How Uber developed the open source, end-to-end distributed tracing Jaeger , now a CNCF project:

Distributed tracing is quickly becoming a must-have component in the tools that organizations use to monitor their complex, microservice-based architectures. At Uber, our open source distributed tracing system Jaeger saw large-scale internal adoption throughout 2016, integrated into hundreds of microservices and now recording thousands of traces every second.

Here is the story of how we got here, from investigating off-the-shelf solutions like Zipkin, to why we switched from pull to push architecture, and how distributed tracing will continue to evolve:

https://eng.uber.com/distributed-tracing/

(GitHub Pages : https://www.jaegertracing.io/, GitHub: https://github.com/jaegertracing/jaeger)

Bindings/Operator: Python Java Node.js Go C++ Kubernetes JavaScript OpenShift C# Apache Spark

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Kamil Kowalski
Lead Architect at Fresha · | 27 upvotes · 934.6K views

When you think about test automation, it’s crucial to make it everyone’s responsibility (not just QA Engineers'). We started with Selenium and Java, but with our platform revolving around Ruby, Elixir and JavaScript, QA Engineers were left alone to automate tests. Cypress was the answer, as we could switch to JS and simply involve more people from day one. There's a downside too, as it meant testing on Chrome only, but that was "good enough" for us + if really needed we can always cover some specific cases in a different way.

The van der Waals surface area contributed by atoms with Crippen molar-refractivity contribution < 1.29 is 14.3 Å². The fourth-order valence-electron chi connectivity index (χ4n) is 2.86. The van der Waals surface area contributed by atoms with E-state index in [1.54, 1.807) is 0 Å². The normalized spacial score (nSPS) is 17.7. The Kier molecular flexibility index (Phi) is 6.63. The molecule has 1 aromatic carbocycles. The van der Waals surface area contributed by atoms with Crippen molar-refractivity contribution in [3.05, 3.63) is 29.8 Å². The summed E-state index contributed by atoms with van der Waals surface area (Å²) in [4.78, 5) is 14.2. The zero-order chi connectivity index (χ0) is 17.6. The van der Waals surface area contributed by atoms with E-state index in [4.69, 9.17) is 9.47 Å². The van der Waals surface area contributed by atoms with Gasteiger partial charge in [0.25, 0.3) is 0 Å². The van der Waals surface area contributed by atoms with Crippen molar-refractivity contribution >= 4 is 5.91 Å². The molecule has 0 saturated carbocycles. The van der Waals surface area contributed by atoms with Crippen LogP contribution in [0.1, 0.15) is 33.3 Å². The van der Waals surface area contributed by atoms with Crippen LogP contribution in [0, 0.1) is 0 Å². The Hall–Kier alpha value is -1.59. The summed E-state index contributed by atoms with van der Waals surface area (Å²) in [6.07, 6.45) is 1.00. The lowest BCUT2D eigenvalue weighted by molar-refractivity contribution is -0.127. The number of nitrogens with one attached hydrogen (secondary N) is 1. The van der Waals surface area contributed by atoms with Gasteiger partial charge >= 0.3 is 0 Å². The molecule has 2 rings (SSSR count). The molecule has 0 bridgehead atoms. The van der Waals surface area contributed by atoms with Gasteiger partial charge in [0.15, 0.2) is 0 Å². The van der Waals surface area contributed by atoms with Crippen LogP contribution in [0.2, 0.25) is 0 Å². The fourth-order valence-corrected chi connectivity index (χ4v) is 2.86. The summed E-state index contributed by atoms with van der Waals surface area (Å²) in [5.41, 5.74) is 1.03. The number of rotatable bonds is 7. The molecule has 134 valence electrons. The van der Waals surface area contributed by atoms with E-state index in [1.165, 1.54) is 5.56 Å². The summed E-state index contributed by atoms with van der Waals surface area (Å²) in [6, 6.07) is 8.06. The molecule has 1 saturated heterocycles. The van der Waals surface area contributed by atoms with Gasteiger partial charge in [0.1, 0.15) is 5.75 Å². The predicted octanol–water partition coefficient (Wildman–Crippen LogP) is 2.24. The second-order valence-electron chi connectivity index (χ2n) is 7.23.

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Scala logo

Scala

6.8K
5.3K
1.5K
A pure-bred object-oriented language that runs on the JVM
6.8K
5.3K
+ 1
1.5K
PROS OF SCALA
  • 187
    Static typing
  • 178
    Pattern-matching
  • 177
    Jvm
  • 170